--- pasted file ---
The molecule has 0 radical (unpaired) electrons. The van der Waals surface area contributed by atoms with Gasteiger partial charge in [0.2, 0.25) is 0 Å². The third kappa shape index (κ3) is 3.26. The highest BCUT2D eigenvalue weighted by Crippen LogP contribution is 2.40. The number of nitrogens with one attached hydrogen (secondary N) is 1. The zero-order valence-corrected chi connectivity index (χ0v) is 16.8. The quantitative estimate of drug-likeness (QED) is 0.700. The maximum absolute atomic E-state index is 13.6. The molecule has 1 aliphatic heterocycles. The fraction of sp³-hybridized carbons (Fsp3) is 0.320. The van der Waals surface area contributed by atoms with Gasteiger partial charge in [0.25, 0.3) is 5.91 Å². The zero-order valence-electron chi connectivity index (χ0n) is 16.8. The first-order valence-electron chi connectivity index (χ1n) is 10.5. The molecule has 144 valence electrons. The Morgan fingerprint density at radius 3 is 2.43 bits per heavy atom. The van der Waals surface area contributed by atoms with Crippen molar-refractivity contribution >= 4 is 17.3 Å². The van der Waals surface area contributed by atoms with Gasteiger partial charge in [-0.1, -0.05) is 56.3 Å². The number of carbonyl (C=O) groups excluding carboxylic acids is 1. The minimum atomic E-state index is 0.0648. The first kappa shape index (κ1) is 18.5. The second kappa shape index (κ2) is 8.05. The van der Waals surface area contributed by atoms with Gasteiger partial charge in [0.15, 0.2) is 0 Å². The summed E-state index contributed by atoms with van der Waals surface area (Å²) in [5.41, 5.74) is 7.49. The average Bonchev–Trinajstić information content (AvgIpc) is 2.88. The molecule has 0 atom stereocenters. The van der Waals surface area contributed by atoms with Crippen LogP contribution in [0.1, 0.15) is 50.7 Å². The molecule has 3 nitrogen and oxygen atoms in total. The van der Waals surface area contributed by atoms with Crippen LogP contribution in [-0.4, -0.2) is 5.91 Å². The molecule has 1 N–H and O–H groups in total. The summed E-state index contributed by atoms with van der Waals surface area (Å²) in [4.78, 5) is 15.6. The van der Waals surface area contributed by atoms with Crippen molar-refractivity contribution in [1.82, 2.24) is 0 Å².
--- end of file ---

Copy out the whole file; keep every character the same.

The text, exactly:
The molecule has 0 radical (unpaired) electrons. The van der Waals surface area contributed by atoms with Gasteiger partial charge in [0.2, 0.25) is 0 Å². The third kappa shape index (κ3) is 3.26. The highest BCUT2D eigenvalue weighted by Crippen LogP contribution is 2.40. The number of nitrogens with one attached hydrogen (secondary N) is 1. The zero-order valence-corrected chi connectivity index (χ0v) is 16.8. The quantitative estimate of drug-likeness (QED) is 0.700. The maximum absolute atomic E-state index is 13.6. The molecule has 1 aliphatic heterocycles. The fraction of sp³-hybridized carbons (Fsp3) is 0.320. The van der Waals surface area contributed by atoms with Gasteiger partial charge in [0.25, 0.3) is 5.91 Å². The zero-order valence-electron chi connectivity index (χ0n) is 16.8. The first-order valence-electron chi connectivity index (χ1n) is 10.5. The molecule has 144 valence electrons. The Morgan fingerprint density at radius 3 is 2.43 bits per heavy atom. The van der Waals surface area contributed by atoms with Crippen molar-refractivity contribution >= 4 is 17.3 Å². The van der Waals surface area contributed by atoms with Gasteiger partial charge in [-0.1, -0.05) is 56.3 Å². The number of carbonyl (C=O) groups excluding carboxylic acids is 1. The minimum atomic E-state index is 0.0648. The first kappa shape index (κ1) is 18.5. The second kappa shape index (κ2) is 8.05. The van der Waals surface area contributed by atoms with Gasteiger partial charge in [0.15, 0.2) is 0 Å². The summed E-state index contributed by atoms with van der Waals surface area (Å²) in [5.41, 5.74) is 7.49. The average Bonchev–Trinajstić information content (AvgIpc) is 2.88. The molecule has 0 atom stereocenters. The van der Waals surface area contributed by atoms with Crippen LogP contribution in [0.1, 0.15) is 50.7 Å². The molecule has 3 nitrogen and oxygen atoms in total. The van der Waals surface area contributed by atoms with Crippen LogP contribution in [-0.4, -0.2) is 5.91 Å². The molecule has 1 N–H and O–H groups in total. The summed E-state index contributed by atoms with van der Waals surface area (Å²) in [4.78, 5) is 15.6. The van der Waals surface area contributed by atoms with Crippen molar-refractivity contribution in [1.82, 2.24) is 0 Å².